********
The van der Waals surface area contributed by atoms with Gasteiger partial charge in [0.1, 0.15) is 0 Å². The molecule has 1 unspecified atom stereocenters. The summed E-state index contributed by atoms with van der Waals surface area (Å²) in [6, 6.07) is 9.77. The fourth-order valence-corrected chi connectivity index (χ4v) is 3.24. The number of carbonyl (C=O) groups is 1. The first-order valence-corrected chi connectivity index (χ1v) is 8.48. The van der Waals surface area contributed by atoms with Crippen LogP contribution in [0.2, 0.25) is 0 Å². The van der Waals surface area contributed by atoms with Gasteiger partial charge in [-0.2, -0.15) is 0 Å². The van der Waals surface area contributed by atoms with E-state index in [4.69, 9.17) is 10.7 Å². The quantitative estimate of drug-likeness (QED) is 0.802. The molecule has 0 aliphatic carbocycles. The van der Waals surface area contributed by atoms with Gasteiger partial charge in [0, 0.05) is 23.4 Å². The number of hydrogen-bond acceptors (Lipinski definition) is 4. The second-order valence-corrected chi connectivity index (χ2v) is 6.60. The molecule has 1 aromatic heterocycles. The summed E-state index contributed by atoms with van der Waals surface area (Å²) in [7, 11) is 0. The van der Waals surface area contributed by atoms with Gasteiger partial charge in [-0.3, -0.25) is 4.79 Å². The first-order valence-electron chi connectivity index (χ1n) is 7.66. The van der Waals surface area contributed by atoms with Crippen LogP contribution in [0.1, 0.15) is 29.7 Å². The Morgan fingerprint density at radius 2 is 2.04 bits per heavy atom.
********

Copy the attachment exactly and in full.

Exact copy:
The van der Waals surface area contributed by atoms with Gasteiger partial charge in [0.1, 0.15) is 0 Å². The molecule has 1 unspecified atom stereocenters. The summed E-state index contributed by atoms with van der Waals surface area (Å²) in [6, 6.07) is 9.77. The fourth-order valence-corrected chi connectivity index (χ4v) is 3.24. The number of carbonyl (C=O) groups is 1. The first-order valence-corrected chi connectivity index (χ1v) is 8.48. The van der Waals surface area contributed by atoms with Crippen LogP contribution in [0.2, 0.25) is 0 Å². The van der Waals surface area contributed by atoms with Gasteiger partial charge in [-0.2, -0.15) is 0 Å². The van der Waals surface area contributed by atoms with E-state index in [4.69, 9.17) is 10.7 Å². The quantitative estimate of drug-likeness (QED) is 0.802. The molecule has 0 aliphatic carbocycles. The van der Waals surface area contributed by atoms with Gasteiger partial charge in [0, 0.05) is 23.4 Å². The number of hydrogen-bond acceptors (Lipinski definition) is 4. The second-order valence-corrected chi connectivity index (χ2v) is 6.60. The molecule has 1 aromatic heterocycles. The summed E-state index contributed by atoms with van der Waals surface area (Å²) in [7, 11) is 0. The van der Waals surface area contributed by atoms with Gasteiger partial charge in [-0.3, -0.25) is 4.79 Å². The first-order valence-electron chi connectivity index (χ1n) is 7.66. The van der Waals surface area contributed by atoms with Crippen LogP contribution in [0.1, 0.15) is 29.7 Å². The Morgan fingerprint density at radius 2 is 2.04 bits per heavy atom.